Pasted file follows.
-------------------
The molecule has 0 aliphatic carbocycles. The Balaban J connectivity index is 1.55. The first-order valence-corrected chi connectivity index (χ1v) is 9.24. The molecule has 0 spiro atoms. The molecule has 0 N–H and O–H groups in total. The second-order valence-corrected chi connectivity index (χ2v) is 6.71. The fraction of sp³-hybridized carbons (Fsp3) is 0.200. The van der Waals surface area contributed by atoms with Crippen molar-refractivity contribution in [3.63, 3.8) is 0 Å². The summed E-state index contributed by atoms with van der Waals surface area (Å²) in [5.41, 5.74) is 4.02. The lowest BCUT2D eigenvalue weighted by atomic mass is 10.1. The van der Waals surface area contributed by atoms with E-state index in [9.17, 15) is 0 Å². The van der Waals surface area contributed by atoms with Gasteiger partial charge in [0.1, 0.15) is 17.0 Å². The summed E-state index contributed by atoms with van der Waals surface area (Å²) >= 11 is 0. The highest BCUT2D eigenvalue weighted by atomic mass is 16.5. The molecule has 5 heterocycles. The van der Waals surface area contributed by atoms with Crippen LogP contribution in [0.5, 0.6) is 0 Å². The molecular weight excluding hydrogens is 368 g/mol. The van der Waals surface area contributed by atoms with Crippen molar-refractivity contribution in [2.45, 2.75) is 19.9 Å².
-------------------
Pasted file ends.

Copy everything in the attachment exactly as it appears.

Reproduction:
The molecule has 0 aliphatic carbocycles. The Balaban J connectivity index is 1.55. The first-order valence-corrected chi connectivity index (χ1v) is 9.24. The molecule has 0 spiro atoms. The molecule has 0 N–H and O–H groups in total. The second-order valence-corrected chi connectivity index (χ2v) is 6.71. The fraction of sp³-hybridized carbons (Fsp3) is 0.200. The van der Waals surface area contributed by atoms with Crippen molar-refractivity contribution in [3.63, 3.8) is 0 Å². The summed E-state index contributed by atoms with van der Waals surface area (Å²) in [5.41, 5.74) is 4.02. The lowest BCUT2D eigenvalue weighted by atomic mass is 10.1. The van der Waals surface area contributed by atoms with E-state index in [9.17, 15) is 0 Å². The van der Waals surface area contributed by atoms with Gasteiger partial charge in [0.1, 0.15) is 17.0 Å². The summed E-state index contributed by atoms with van der Waals surface area (Å²) >= 11 is 0. The highest BCUT2D eigenvalue weighted by atomic mass is 16.5. The molecule has 5 heterocycles. The van der Waals surface area contributed by atoms with Crippen LogP contribution in [0.5, 0.6) is 0 Å². The molecular weight excluding hydrogens is 368 g/mol. The van der Waals surface area contributed by atoms with Crippen molar-refractivity contribution in [2.45, 2.75) is 19.9 Å².